It takes an experienced deep-water diver like Hamish Tweed to reach most of the glass sponge reefs.
You have to descend more than 60 metres into the depths of Howe Sound where, even in the middle of the day, you’re sinking into total darkness.
Tweed has seen plenty of glass sponges in his years diving off of B.C.’s South Coast, but those were individual animals; the enormous reefs are different. He still remembers the date of his first visit to one of them: Feb. 23, 2013, a Saturday.
When the diver’s underwater light hits the magnificent, alien reef, its scale comes into focus.
“It’s the sheer size of the bioherm, or the reef itself, that I think is the biggest shocker for me,” said Tweed. “It’s more like rolling hills of sponge. And so that, just in itself, is overwhelming.”
The reefs were common during the Cretaceous period, more than 65 million years ago, but they were thought to be extinct until discoveries were made off the B.C. coast in recent decades. Now, Howe Sound, just northeast of Vancouver, is recognized as a unique place where the reefs have thrived.
They’re referred to as bioherms, built-up mounds created over thousands of years as glass sponges die off, their bodies hardening into the structure of the reef. More glass sponges grow on top of the heap. The bioherms provide small spaces in which other creatures can live, leading to extraordinarily rich ecosystems.
But the reefs are delicate, and at risk of damage by humans through fishing activity, anchoring, and climate change.
Tweed, along with others involved in the search for the reefs and the campaign to protect them, are featured in a new documentary, Moonless Oasis.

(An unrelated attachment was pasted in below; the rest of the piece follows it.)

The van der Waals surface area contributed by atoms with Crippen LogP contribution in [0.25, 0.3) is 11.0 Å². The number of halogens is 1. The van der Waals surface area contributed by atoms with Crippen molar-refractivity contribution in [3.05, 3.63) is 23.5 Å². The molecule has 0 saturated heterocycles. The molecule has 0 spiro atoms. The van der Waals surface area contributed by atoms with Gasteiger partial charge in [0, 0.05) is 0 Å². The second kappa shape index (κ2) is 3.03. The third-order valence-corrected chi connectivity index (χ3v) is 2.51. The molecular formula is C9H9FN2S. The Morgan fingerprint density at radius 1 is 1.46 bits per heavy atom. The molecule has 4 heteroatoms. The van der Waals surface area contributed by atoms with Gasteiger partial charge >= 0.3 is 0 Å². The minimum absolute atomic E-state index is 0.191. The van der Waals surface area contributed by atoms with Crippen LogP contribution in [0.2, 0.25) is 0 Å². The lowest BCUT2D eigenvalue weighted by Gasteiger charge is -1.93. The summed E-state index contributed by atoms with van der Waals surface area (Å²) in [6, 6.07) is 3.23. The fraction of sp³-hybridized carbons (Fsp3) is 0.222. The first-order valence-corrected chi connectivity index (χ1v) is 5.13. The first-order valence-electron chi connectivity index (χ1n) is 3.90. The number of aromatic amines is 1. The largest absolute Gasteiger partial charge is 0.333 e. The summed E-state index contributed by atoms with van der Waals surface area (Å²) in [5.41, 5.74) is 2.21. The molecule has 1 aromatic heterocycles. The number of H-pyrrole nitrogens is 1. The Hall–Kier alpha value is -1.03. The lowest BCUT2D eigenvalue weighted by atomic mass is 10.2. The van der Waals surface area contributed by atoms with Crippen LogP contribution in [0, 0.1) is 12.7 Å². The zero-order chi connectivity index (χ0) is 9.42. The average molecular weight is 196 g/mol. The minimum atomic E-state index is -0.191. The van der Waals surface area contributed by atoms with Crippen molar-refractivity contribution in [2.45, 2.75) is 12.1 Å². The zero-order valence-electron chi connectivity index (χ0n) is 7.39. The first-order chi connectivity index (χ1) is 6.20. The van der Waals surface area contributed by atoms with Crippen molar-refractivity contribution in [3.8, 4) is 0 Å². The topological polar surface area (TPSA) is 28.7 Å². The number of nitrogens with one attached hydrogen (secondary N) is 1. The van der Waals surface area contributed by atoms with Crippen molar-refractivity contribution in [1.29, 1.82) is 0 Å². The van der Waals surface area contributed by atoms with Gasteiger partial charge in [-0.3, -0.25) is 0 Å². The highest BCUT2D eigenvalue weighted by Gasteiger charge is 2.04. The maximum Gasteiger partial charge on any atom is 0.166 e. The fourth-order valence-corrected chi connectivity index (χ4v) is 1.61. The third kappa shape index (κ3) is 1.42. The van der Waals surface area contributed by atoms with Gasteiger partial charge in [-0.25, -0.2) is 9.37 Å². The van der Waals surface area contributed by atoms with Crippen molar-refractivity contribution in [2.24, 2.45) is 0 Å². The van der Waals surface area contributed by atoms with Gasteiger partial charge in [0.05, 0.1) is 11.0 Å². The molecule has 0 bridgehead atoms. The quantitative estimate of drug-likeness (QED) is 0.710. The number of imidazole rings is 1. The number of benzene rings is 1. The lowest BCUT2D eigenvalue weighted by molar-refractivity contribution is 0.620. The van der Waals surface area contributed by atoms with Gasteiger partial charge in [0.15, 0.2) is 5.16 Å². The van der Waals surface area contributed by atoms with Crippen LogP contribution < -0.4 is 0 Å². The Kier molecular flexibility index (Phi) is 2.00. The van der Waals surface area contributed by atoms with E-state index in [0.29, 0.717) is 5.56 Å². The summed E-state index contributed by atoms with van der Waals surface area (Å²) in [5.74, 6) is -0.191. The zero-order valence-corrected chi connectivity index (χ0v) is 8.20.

The group has been very successful — not only in locating the reefs (an effort led by Glen Dennison using a drop camera from the surface) — but also in urging officials to protect them.
Last year many of the sites were protected from bottom-contact fishing by the federal government.
Now, 10 of the 17 known glass sponge reefs in Howe Sound are protected as refuges, according to Jessica Schultz, a marine ecologist who was recently part of Ocean Wise’s Howe Sound research and conservation team.
“Those refuges were an important step toward recognizing the ecological importance and the uniqueness of these reefs, and the next step in conservation is to make sure there’s monitoring and enforcement,” said Schultz.
“It wasn’t a group of politicians and scientists that really did the heavy lifting on the conservation — it was community members and individuals dedicating their own time,” she said.
Schultz said the reefs are an example of the wonders that are still awaiting discovery and appreciation under water, where it’s estimated 90 per cent of species on the sea floor still haven’t been identified.
But she warns that globally, the ocean’s diversity is being lost.
“We know that more diverse ecosystems are good for human health and prosperity and livelihoods, so it’s not an exaggeration to say that every species counts,” said Schultz.
Highlighting that effort to protect not just the fragile glass sponge reefs, but also the natural environment in general, is what inspired Nate Slaco to undertake the film project. He’s the director of Moonless Oasis.
He said you don’t have to be a technical diver like Tweed to make a difference; in fact, he stayed above the surface throughout the project.
“There’s something in your backyard that I’m sure is worth protecting and there are things you can do about it,” said Slaco.
But beyond the message of conservation, he said the strange and wondrous glass sponge reefs drew him in.
“It just looks like something from a different planet,” said Slaco. “It just looks otherworldly.”